There are just 22 days left until governments meet in Dubai for COP28. 

It comes after a year of some of the most extreme weather conditions on record, with historic heat, wildfires, storms and flooding taking place all over the world; while chronic respiratory diseases have now become the third leading cause of death globally. 

For the first time in the history of the global climate negotiations, health is officially on the agenda and health ministers are already lining up to attend from Brazil; Egypt; Fiji; Germany; India; Kenya; the Netherlands; Sierra Leone; UK; US; Vietnam and perhaps Australia. The COP28 Presidency is convening health ministries and governments around a new declaration on climate and health to be announced at COP28. This level of political engagement could mark a new era for health within the climate talks. 

Furthermore, in the last week the voice of the health community has reverberated around the world to unite and demand climate action. Health leaders from organizations representing over 46 million health professionals have issued an Open Letter to the President of COP and along with GPs from across the globe, demand the end of fossil fuels due to the impact they are having on patients and communities worldwide. The World Health Organization invites individual health professionals and health organizations to sign onto a call to action, to end fossil fuels, build resilient, low carbon health systems, and deliver promised climate finance, signed by over 3 million health professionals to date. Together, the drumbeat for a healthy climate is getting too loud to ignore.   

At the same time, plans for a loss and damage fund, which governments at COP27 agreed to establish to help countries recover from extreme weather events and other climate impacts, have not progressed well in recent days. A loss and damage fund which meets the needs of vulnerable communities is vital because countries are already bearing the brunt of climate change due to inadequate action by world leaders to date to limit climate pollution or prepare communities 

So, what would a healthy COP28 outcome really look like, and how can you make your voice heard? Hear Jeni Miller, Executive Director of the GCHA, on our call to action.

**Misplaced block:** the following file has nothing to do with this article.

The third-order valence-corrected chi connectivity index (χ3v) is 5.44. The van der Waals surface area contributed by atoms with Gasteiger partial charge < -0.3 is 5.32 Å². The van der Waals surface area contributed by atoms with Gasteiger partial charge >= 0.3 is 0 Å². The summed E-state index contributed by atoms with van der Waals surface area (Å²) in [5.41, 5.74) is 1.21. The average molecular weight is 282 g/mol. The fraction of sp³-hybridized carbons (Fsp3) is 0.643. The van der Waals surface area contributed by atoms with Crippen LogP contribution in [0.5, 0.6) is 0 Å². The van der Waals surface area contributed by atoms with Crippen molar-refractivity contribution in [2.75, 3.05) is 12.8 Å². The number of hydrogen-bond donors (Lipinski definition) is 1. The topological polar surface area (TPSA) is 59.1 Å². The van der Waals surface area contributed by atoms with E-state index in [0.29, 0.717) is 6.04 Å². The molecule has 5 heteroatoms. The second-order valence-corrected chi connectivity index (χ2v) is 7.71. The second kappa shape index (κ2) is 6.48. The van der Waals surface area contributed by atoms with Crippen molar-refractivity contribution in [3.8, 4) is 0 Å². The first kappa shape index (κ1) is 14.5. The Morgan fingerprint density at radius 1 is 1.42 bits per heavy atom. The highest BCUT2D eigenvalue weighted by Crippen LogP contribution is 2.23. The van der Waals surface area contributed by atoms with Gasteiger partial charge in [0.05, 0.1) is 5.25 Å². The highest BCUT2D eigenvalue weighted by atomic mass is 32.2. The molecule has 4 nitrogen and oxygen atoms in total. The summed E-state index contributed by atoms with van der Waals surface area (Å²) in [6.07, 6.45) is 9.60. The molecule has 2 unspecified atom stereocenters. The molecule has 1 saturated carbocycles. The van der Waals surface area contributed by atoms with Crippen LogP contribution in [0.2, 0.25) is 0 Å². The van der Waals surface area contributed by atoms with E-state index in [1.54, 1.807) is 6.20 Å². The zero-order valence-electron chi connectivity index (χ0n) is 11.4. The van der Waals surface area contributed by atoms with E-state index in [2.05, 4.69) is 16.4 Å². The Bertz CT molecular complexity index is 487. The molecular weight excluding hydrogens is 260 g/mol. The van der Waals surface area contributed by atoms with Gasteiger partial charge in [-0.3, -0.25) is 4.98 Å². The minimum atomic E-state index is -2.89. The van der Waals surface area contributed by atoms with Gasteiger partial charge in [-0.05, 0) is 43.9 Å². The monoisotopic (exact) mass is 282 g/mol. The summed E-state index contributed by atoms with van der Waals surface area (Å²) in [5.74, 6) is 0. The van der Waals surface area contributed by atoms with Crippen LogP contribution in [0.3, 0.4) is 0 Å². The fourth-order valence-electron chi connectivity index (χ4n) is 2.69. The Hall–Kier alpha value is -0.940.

And for the more specific asks, this what our networks are lobbying for during the negotiations themselves: 

1) Phase out of all fossil fuels and a just transition to renewable energy.

2) Adequate finance to protect and address the health needs of communities. 

3) Recognition of health as an outcome and an indicator of effective climate action.

We’re excited that so many from the health community will be attending COP28 in person. There are over  60 health related events already confirmed, and hundreds of health groups will be represented in person. To prepare for COP, GHCA has been working with over 300 members of the climate and health community to define the health community’s key policy positions for COP28. You can get in touch with us directly to get involved.

However, let’s be clear, you don’t need to attend COP28 in person to make a difference. Here are just a few ways to find out more about what your government is doing on climate and health, and to make your voice heard: 

  1. If you are part of the health community, do add your name and share the Open Letter to COP28 demanding an end to fossil fuels
  2. Health professionals can also sign onto the WHO Call for Climate Action.
  3. Track how your government is doing to integrate health and clean air into its climate planning via the NDC Scorecard. 

Finally, we’re delighted to announce the launch of The Climate and Us, a series of short films documenting the stories of health and climate from all around the world produced by BBC Story Works Commercial Productions in partnership with GCHA. Do come explore (watch here if you’re in the UK or China.)

We are collating news and updates from the health community in  #CountdowntoCOP28. Do get in touch if you’ve got something you’d like us to feature.